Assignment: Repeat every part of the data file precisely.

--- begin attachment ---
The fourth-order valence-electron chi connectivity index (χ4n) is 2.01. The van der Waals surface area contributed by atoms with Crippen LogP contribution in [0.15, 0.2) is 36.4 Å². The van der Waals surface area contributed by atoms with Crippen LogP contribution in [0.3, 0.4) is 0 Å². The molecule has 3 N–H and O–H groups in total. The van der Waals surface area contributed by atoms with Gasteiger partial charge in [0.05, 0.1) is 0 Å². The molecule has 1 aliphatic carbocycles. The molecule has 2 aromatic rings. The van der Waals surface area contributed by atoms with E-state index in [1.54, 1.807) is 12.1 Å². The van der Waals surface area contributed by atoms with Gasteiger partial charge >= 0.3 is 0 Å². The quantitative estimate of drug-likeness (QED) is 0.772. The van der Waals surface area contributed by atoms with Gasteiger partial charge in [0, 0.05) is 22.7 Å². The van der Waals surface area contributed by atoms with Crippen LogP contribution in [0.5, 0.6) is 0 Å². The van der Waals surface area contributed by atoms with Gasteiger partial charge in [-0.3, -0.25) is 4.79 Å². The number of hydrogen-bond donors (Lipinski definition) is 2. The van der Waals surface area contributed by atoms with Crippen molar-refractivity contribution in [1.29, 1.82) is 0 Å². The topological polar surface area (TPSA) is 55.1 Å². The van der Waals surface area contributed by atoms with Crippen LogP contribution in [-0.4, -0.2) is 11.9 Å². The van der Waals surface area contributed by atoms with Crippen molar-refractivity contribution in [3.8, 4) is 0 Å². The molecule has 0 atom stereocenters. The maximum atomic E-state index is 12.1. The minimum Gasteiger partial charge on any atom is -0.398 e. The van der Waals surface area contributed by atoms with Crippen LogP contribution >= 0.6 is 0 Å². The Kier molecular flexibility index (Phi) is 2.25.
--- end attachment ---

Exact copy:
The fourth-order valence-electron chi connectivity index (χ4n) is 2.01. The van der Waals surface area contributed by atoms with Crippen LogP contribution in [0.15, 0.2) is 36.4 Å². The van der Waals surface area contributed by atoms with Crippen LogP contribution in [0.3, 0.4) is 0 Å². The molecule has 3 N–H and O–H groups in total. The van der Waals surface area contributed by atoms with Gasteiger partial charge in [0.05, 0.1) is 0 Å². The molecule has 1 aliphatic carbocycles. The molecule has 2 aromatic rings. The van der Waals surface area contributed by atoms with E-state index in [1.54, 1.807) is 12.1 Å². The van der Waals surface area contributed by atoms with Gasteiger partial charge >= 0.3 is 0 Å². The quantitative estimate of drug-likeness (QED) is 0.772. The van der Waals surface area contributed by atoms with Gasteiger partial charge in [0, 0.05) is 22.7 Å². The van der Waals surface area contributed by atoms with Crippen LogP contribution in [0.5, 0.6) is 0 Å². The van der Waals surface area contributed by atoms with Gasteiger partial charge in [-0.3, -0.25) is 4.79 Å². The number of hydrogen-bond donors (Lipinski definition) is 2. The van der Waals surface area contributed by atoms with Crippen molar-refractivity contribution in [1.29, 1.82) is 0 Å². The topological polar surface area (TPSA) is 55.1 Å². The van der Waals surface area contributed by atoms with Crippen LogP contribution in [-0.4, -0.2) is 11.9 Å². The van der Waals surface area contributed by atoms with Crippen molar-refractivity contribution in [3.8, 4) is 0 Å². The molecule has 0 atom stereocenters. The maximum atomic E-state index is 12.1. The minimum Gasteiger partial charge on any atom is -0.398 e. The van der Waals surface area contributed by atoms with Crippen LogP contribution >= 0.6 is 0 Å². The Kier molecular flexibility index (Phi) is 2.25.